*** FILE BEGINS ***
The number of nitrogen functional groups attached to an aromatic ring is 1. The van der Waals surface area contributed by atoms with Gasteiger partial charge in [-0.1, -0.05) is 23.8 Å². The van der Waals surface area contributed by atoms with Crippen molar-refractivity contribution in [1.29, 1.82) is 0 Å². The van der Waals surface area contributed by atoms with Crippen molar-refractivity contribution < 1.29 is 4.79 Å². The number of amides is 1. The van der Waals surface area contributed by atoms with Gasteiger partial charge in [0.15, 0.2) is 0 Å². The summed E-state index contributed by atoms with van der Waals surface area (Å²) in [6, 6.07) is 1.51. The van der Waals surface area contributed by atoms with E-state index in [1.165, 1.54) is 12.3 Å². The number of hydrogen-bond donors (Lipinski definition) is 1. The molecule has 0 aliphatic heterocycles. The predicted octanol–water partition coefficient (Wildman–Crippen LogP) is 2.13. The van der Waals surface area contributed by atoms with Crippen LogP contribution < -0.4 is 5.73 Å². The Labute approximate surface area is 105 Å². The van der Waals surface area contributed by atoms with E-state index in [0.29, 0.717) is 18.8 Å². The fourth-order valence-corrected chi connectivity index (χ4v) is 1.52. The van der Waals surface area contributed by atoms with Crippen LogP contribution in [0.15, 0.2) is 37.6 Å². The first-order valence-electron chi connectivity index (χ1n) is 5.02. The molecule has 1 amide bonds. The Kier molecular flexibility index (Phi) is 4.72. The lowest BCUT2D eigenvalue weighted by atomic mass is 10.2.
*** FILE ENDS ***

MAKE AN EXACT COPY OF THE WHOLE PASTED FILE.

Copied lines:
The number of nitrogen functional groups attached to an aromatic ring is 1. The van der Waals surface area contributed by atoms with Gasteiger partial charge in [-0.1, -0.05) is 23.8 Å². The van der Waals surface area contributed by atoms with Crippen molar-refractivity contribution in [1.29, 1.82) is 0 Å². The van der Waals surface area contributed by atoms with Crippen molar-refractivity contribution < 1.29 is 4.79 Å². The number of amides is 1. The van der Waals surface area contributed by atoms with Gasteiger partial charge in [0.15, 0.2) is 0 Å². The summed E-state index contributed by atoms with van der Waals surface area (Å²) in [6, 6.07) is 1.51. The van der Waals surface area contributed by atoms with E-state index in [1.165, 1.54) is 12.3 Å². The number of hydrogen-bond donors (Lipinski definition) is 1. The molecule has 0 aliphatic heterocycles. The predicted octanol–water partition coefficient (Wildman–Crippen LogP) is 2.13. The van der Waals surface area contributed by atoms with Crippen LogP contribution < -0.4 is 5.73 Å². The Labute approximate surface area is 105 Å². The van der Waals surface area contributed by atoms with E-state index in [0.29, 0.717) is 18.8 Å². The fourth-order valence-corrected chi connectivity index (χ4v) is 1.52. The van der Waals surface area contributed by atoms with Crippen LogP contribution in [0.15, 0.2) is 37.6 Å². The first-order valence-electron chi connectivity index (χ1n) is 5.02. The molecule has 1 amide bonds. The Kier molecular flexibility index (Phi) is 4.72. The lowest BCUT2D eigenvalue weighted by atomic mass is 10.2.